- April 2, 2018
& Sobo, LLP, Middletown, NY (Raymond J. Iaia and Mark
Cambareri of counsel), for appellant.
Steinberg, Symer & Platt, LLP, Poughkeepsie, NY (Robert
R. Haskins of counsel), for respondents.
C. BALKIN, J.P. JOHN M. LEVENTHAL SYLVIA O. HINDS-RADIX LINDA
action to recover damages for personal injuries, the
plaintiff appeals from an order of the Supreme Court,
Dutchess County (Peter M. Forman, J.), dated February 16,
2017. The order granted the defendants' motion for
summary judgment dismissing the amended complaint.
that the order is reversed, on the law, with costs, and the
defendants' motion for summary judgment dismissing the
amended complaint is denied.
plaintiff allegedly was injured when she fell inside the
defendants' supermarket in Poughkeepsie. The plaintiff
commenced this action against the defendants. The plaintiff
gave deposition testimony to the effect that she tripped and
fell over a raised portion of a rubber mat near the entrance
of the supermarket. The plaintiff's husband testified at
his deposition that the raised portion of the mat was
"two fat fingers high.'' The defendants'
store manager testified at his deposition that the bump in
the mat was about half an inch high.
defendants moved for summary judgment dismissing the amended
complaint, contending that the condition of the mat was
trivial and not actionable. The Supreme Court granted the
defendants' motion, determining that the plaintiff did
not know what had caused her to fall and that, in any event,
the condition that allegedly caused the plaintiff to fall was
trivial and not actionable. The plaintiff appeals.
determining a motion for summary judgment, a court is
generally limited to the issues or defenses that are the
subject of the motion (see Rosenblatt v St. George Health
& Racquetball Assoc., LLC, 119 A.D.3d 45, 52). Here,
the Supreme Court should not have granted the motion on the
ground that the plaintiff did not know what caused her to
fall, since the issue was not raised by the defendants in
their motion papers. In any event, the defendants failed to
establish, prima facie, that the plaintiff did not know what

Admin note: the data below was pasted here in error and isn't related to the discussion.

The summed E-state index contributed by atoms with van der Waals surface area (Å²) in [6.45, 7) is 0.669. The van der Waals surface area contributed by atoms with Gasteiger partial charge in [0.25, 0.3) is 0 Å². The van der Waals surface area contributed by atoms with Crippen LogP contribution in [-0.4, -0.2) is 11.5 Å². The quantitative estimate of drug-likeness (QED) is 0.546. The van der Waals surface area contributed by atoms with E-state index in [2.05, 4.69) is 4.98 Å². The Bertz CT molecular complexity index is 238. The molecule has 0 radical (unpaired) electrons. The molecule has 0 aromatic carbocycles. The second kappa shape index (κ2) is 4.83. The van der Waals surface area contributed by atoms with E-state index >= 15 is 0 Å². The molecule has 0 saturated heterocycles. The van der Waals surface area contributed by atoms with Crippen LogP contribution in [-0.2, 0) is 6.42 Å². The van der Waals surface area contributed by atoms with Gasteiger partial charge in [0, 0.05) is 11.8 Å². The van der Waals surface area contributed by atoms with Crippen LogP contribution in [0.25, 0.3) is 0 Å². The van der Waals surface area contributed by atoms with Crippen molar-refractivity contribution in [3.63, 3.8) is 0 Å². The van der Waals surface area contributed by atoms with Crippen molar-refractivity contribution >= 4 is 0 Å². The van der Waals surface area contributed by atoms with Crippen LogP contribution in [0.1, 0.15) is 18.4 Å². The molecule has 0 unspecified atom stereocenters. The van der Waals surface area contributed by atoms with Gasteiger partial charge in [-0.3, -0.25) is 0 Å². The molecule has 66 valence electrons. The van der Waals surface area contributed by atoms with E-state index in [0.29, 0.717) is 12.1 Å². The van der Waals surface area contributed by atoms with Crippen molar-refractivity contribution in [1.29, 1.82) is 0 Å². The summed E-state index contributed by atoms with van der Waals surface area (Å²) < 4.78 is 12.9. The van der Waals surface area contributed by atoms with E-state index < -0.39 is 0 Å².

caused her to fall (see Flanagan v Town of
Huntington, 155 A.D.3d 1000, 1001; Lamour v
Decimus, 118 A.D.3d 851, 852; Weed v County of
Orange, 82 A.D.3d 967, 969).
the issue of whether a dangerous or defective condition
exists on the property of another depends on the facts of
each case and is a question of fact for the jury (see
Trincere v County of Suffolk, 90 N.Y.2d 976, 977;
Santacruz v Taco Bell of Am., LLC, 128 A.D.3d 793).
However, a property owner may not be held liable for trivial
defects not constituting a trap or nuisance over which a
pedestrian might merely stumble, stub his or her toes, or
trip (see Trincere v County of Suffolk, 90 N.Y.2d at
977). In determining whether a defect is trivial as a matter
of law, the court must examine all of the facts presented,
''including the width, depth, elevation, irregularity
and appearance of the defect along with the time, place and
circumstance of the injury" (id. at 978
[internal quotation marks omitted]; see Hutchinson v
Sheridan Hill House Corp., 26 N.Y.3d 66, 77).
defendant seeking dismissal of a complaint on the basis that
the alleged defect is trivial must make a prima facie showing
that the defect is, under the circumstances, physically
insignificant and that the characteristics of the defect or
the surrounding circumstances do not increase the risks it
poses. Only then does the burden shift to the plaintiff to
establish an issue of fact" (Hutchinson v Sheridan
Hill House Corp., 26 N.Y.3d at 79). Here, the evidence
submitted by the defendants, including a surveillance footage
of the incident, was insufficient to demonstrate, prima
facie, that the condition of the mat was trivial as a matter
of law and therefore not actionable (see Boxer v
Metropollitan Transp. Auth., 52 A.D.3d 447, 448;
Portanova v Kantlis, 39 A.D.3d 731, 732).
the Supreme Court should have denied the defendants'
motion for summary judgment dismissing the amended complaint,
without considering the sufficiency of the plaintiff's
opposition papers ...